Another letter written home to Louisville by one of the soldiers (W.F.K.) who spent a couple of months in Breathitt County during the 1878-79 feud period. The letter appeared in the Louisville Evening Post newspaper.
Winter in the Mountains
Correspondence Evening Post
Camp Taylor, Jackson, Kentucky
Friday, January 9, 1879.
It stopped snowing yesterday about noon. Between eight and half-past, the thermometer fell 12 degrees, from 30 degrees to 18 degrees; the wind blew in a perfect gale, and I think we suffered more from cold than we have done yet. Lieutenant Swigert left for Frankfort yesterday morning; he will return on the next train after he gets there. What he goes for is what no man can find out.
We saw yesterday two of the grandest sights that we have had since we got here. The river commenced to rise under the ice in the morning, and at two o'clock the ice broke up and came down with a rush, carrying everything before it, and it started without the least warning, moving all at once in one great piece. Two of our boys were out on the river, and said at first they did not know what was the matter, they thought that they were dizzy. But they soon saw it was the ice, and not the boys, that was drunk, and started to shore as fast as they could go. Before they got there the whole line was moving, and then logs, coal boats, and every imaginable thing with it. Just before they got to shore the ice cut down a tree 60 feet high and four feet around. It fell right between them, and they thought their time had come. But the ice was so heavy that the tree lay on it some time without cracking it. The ice moved out until two o'clock last night, when it gorged, and this morning the river had risen 30 feet, and was a fearful sight to behold. As far as the eye could reach ice piled up and mixed with trees, which had been cut down, forming a picture which one does not often see. The people here say they never saw anything like it before.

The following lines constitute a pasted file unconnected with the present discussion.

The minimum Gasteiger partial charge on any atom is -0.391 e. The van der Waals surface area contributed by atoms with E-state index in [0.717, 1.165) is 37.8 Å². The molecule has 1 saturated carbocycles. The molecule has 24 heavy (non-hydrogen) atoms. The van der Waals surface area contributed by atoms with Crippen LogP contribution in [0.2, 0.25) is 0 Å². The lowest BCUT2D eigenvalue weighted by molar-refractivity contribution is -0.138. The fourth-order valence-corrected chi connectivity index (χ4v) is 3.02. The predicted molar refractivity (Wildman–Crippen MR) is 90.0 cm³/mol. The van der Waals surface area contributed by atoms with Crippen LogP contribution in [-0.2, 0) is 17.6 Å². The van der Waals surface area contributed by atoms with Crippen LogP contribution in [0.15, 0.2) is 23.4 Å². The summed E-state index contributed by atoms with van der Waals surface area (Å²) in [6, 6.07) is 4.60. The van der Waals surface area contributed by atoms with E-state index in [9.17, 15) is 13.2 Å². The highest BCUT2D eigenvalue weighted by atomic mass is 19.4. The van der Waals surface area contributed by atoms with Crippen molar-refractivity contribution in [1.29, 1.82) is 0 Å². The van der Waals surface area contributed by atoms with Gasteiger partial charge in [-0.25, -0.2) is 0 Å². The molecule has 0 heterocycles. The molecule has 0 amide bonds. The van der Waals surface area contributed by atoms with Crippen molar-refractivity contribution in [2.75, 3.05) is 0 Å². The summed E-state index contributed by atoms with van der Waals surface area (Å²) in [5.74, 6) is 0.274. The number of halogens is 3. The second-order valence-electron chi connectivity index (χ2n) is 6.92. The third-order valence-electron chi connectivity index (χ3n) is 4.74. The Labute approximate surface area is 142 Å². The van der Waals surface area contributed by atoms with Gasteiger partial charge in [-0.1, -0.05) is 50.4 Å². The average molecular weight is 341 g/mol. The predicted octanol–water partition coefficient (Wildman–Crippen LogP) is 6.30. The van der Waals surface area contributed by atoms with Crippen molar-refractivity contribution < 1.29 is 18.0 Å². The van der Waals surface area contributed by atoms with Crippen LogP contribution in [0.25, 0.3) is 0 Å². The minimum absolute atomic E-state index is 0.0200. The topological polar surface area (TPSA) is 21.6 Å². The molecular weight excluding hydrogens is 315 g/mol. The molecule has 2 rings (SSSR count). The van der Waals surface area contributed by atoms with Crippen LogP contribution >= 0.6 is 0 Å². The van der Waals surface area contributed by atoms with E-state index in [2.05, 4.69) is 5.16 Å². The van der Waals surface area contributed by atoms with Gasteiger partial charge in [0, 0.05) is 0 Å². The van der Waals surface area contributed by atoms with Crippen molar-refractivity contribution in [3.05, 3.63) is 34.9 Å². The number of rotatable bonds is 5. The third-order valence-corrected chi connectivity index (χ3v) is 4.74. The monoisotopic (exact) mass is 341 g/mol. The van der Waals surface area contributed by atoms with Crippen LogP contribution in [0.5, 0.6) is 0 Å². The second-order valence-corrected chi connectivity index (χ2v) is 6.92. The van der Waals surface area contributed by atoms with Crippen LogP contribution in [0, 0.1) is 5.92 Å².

It was snowing here in Jackson yesterday, and suddenly the sun broke through a cloud and struck the mountain two miles off, making it look as if it was on fire. Here all was cloudy and dark; there all was light and brightness. I wish it could be put on canvas, words cannot describe it. This morning when we got up the moon was shining brightly, and all the mountains, being covered with snow, were beautiful, and all of them different. So when we were tired of looking at one of them, we turn and gaze at another.
It is strange how quickly the time passes up here; you would think that as we have nothing to do time would hang heavy on our hands, but it does not. We get up in the morning at nine, and wash, get ready for breakfast, and by the time we are fed it is 11 o'clock. We come in and talk, and before we know it we are ready for supper. After supper we sing and have a good time generally. Last night the boys had a dance; some of them clapped and sang while the others dances, the only trouble being there were no partners. We received some song books about a week ago, and we make good use of them; the boys are learning some of the college songs, and in the meantime sing the gospel songs.
The river is falling very fast, and the people here think it may run out from under the ice, leaving it here, when it may not melt until summer, and so keep the boys from going home in a boat. The captain has been looking around for a boat. He thinks of having one built 90 feet long and 15 feet wide. It is said if we struck a big rise we could run down to Frankfort in six days without any trouble. The judge is to issue an order extending the term of court six weeks longer, which will carry it on into March. The boys are all well and are getting hardy. We do not mind the cold, and we are eating all day long.